Investment in Nigerian healthtech companies especially the healthcare-focused technology sub-sector in Nigeria and Africa is on the rise as investors seek diversification in their portfolios and push more funds into the sector.
A recent report by Briter Bridges, a platform that tracks tech investments, revealed that healthcare startups secured $330 million through over 30 deals in the first half of 2023.
HealthTech investment in Nigeria and Africa surges, outpacing other sectors
This marks a significant surge from $40 million in the latter part of 2023 and $125 million in the initial half of 2022.
This trend is noteworthy as the healthtech domain has historically been overshadowed by segments like fintech in terms of investment.
However, the health sector has outpaced others in terms of percentage growth over three consecutive quarters, indicating a growing investor interest in addressing the sector’s pressing funding needs.
The World Health Organization (WHO) states that 48 percent of Africans lack access to quality healthcare services, highlighting the urgency of financial support.
Nigeria’s healthcare infrastructure faces challenges due to outdated facilities and inadequate medical resources. Despite a rapidly growing population and high birth rates, the nation’s medical workforce remains insufficient, leading to medical tourism abroad and significant financial losses.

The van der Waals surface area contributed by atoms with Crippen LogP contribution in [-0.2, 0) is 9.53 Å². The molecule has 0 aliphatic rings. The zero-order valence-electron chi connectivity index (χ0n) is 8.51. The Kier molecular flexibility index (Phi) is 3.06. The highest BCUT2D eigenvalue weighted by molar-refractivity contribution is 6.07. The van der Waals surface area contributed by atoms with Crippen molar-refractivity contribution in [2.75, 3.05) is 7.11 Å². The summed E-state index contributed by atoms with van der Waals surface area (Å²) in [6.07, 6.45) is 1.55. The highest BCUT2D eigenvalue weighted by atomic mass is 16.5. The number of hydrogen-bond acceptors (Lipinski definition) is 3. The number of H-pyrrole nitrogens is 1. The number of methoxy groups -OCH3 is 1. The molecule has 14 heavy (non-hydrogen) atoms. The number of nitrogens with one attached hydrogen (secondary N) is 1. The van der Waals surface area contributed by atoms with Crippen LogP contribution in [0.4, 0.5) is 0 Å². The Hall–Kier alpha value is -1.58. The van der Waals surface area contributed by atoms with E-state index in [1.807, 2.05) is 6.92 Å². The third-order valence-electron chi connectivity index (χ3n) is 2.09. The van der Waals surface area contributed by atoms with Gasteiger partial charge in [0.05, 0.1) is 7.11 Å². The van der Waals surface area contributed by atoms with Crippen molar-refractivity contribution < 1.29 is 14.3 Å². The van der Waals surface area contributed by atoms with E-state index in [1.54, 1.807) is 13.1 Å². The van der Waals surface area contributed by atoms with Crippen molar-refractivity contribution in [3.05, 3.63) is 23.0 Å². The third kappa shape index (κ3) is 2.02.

However, founders are stepping in to bridge these gaps, leading to the emergence of startups catering to the sector’s needs.
The COVID-19 pandemic played a role in propelling healthtech companies into the spotlight, as innovators created solutions to tackle the challenges posed by the virus.
Startups such as 54Gene, LifeBank, and Helium Health developed solutions that addressed critical healthcare needs, earning recognition and investor interest.
Funding for healthtech companies experienced positive growth year-on-year, even as other sectors faced declines.
Notable healthtech startups securing funding include Helium Health ($30 million), MYDAWA ($20 million), Yodawy ($16 million), Remedial Health ($12 million), and Dawi Clinics ($8 million).
These investments, along with grants and increased attention from specialized tech funds, reflect a growing recognition of healthtech’s potential to transform healthcare delivery and access across Africa.